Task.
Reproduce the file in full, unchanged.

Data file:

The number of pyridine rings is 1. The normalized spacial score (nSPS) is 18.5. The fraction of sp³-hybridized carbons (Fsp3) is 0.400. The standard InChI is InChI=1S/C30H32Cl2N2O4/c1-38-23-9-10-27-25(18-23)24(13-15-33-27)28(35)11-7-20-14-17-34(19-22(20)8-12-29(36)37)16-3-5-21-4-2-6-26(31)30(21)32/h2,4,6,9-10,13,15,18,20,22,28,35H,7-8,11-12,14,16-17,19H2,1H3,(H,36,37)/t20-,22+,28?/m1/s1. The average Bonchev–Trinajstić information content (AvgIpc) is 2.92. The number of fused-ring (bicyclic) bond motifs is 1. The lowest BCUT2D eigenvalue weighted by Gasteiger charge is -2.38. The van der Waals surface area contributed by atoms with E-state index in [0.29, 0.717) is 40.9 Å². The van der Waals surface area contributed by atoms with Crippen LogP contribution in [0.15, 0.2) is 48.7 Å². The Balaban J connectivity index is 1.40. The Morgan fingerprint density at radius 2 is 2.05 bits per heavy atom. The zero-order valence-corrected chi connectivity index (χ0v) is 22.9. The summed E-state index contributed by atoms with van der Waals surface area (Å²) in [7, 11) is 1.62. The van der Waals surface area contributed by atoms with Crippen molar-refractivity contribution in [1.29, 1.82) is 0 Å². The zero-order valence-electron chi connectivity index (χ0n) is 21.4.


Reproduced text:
The number of pyridine rings is 1. The normalized spacial score (nSPS) is 18.5. The fraction of sp³-hybridized carbons (Fsp3) is 0.400. The standard InChI is InChI=1S/C30H32Cl2N2O4/c1-38-23-9-10-27-25(18-23)24(13-15-33-27)28(35)11-7-20-14-17-34(19-22(20)8-12-29(36)37)16-3-5-21-4-2-6-26(31)30(21)32/h2,4,6,9-10,13,15,18,20,22,28,35H,7-8,11-12,14,16-17,19H2,1H3,(H,36,37)/t20-,22+,28?/m1/s1. The average Bonchev–Trinajstić information content (AvgIpc) is 2.92. The number of fused-ring (bicyclic) bond motifs is 1. The lowest BCUT2D eigenvalue weighted by Gasteiger charge is -2.38. The van der Waals surface area contributed by atoms with E-state index in [0.29, 0.717) is 40.9 Å². The van der Waals surface area contributed by atoms with Crippen LogP contribution in [0.15, 0.2) is 48.7 Å². The Balaban J connectivity index is 1.40. The Morgan fingerprint density at radius 2 is 2.05 bits per heavy atom. The zero-order valence-corrected chi connectivity index (χ0v) is 22.9. The summed E-state index contributed by atoms with van der Waals surface area (Å²) in [7, 11) is 1.62. The van der Waals surface area contributed by atoms with Crippen molar-refractivity contribution in [1.29, 1.82) is 0 Å². The zero-order valence-electron chi connectivity index (χ0n) is 21.4.